In the Old Town, the Queen opened an exhibition at the Royal Castle named The Eagle and the Lion - 900 years of Polish-British Relations, during which she asked many questions about the castle.
Prince Charles had previously visited the castle and according to the then director Andrzej Rottermund was deeply interested in the castle’s rebuilding in the wake of the fire at Windsor Castle in 1992.
“You could tell that Queen Elizabeth had talked a lot with Prince Charles about the castle. She was very well prepared for the visit. She knew a lot about the restoration, and she also knew a lot about the furnishings themselves,” Rottermund recalled.
Another engagement was a visit to the famous Stefan Batory high for a meeting with pupils.
British embassy officials had turned up early to warn people not to ask about mad cow disease, the Falklands war, Prince Charles' divorce from Diana and other family problems.
They suggested that it was best to talk about horses, dogs, the weather and her wellbeing.
In the evening, the Queen and the Duke were guests of honour at a State Banquet at the Presidential Palace.
Protocol during the carefully planned dinner was broken only once when the Duke wished to be served a Polish beer.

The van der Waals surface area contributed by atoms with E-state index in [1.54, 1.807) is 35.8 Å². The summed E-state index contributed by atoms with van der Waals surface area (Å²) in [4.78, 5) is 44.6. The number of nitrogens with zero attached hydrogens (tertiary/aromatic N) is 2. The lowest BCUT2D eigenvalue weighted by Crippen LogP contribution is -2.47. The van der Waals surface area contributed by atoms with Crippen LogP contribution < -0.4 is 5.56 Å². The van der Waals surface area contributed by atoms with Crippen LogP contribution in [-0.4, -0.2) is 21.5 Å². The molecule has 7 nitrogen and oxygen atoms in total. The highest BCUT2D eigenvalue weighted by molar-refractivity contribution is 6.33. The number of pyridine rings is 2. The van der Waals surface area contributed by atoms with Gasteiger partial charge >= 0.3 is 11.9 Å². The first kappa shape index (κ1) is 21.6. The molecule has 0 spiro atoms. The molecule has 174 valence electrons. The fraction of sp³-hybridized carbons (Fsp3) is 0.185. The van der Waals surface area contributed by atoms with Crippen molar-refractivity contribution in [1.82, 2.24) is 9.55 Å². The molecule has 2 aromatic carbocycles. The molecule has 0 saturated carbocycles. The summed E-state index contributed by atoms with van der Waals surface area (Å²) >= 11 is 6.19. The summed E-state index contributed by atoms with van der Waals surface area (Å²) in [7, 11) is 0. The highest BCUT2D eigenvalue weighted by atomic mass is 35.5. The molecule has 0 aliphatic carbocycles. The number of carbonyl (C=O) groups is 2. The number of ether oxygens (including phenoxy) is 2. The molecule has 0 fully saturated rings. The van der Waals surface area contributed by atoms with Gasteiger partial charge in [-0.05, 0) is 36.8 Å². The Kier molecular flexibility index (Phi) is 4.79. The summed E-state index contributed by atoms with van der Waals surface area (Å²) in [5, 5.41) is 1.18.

The Duke’s antics continued on the last day of the visit in Kraków. At one moment on the market square, the Queen noticed his absence and exclaimed “Where’s Philip?”
Earlier in Kazimierz, the Duke had been tempted into trying a glass of śliwowica, and then wandered off away from the main tour.
In the evening of the first day of the visit in Warsaw, the Queen and the Duke saw a Gala Performance of ‘La Fille Mal Garde’ at the National Theatre in Warsaw.
On the next day, the pair spent four hours in Krakow. The royal city welcomed Queen Elisabeth with an unusually warm atmosphere despite the snow and rain.
From the airport, the queen travelled in a Rolls-Royce, assisted by police officers on motorbikes, to Wawel Castle, in whose courtyard a long red pavement was rolled out for the occasion. The Queen was received in the Throne Room.
Elizabeth II and the Duke of Edinburgh then flew to the Czech Republic.
The visit was not the only time Queen Elizabeth met with well-known Poles. She met Pope John Paul II several times. Their first meeting took place in 1980. Another took place two years later, and the last in 2000.
In 1991, Lech Wałęsa and his wife Danuta were guests at Buckingham Palace. The former Polish President had the opportunity to ride in a royal carriage with the Queen, a rare privilege not afforded to many other guests.
Lech and Maria Kaczyński had a private audience with Queen Elisabeth while visiting in London in 2006.
Asked about his meeting, President Kaczyński said that it was a very friendly conversation and they talked about events related to Polish history and Poland's involvement in peacekeeping operations around the world.
The last meeting between the Queen and a Polish leader was in 2019 when President Duda and his wife Agata Kornhauser-Duda met the monarch while they were in London for a meeting of NATO leaders.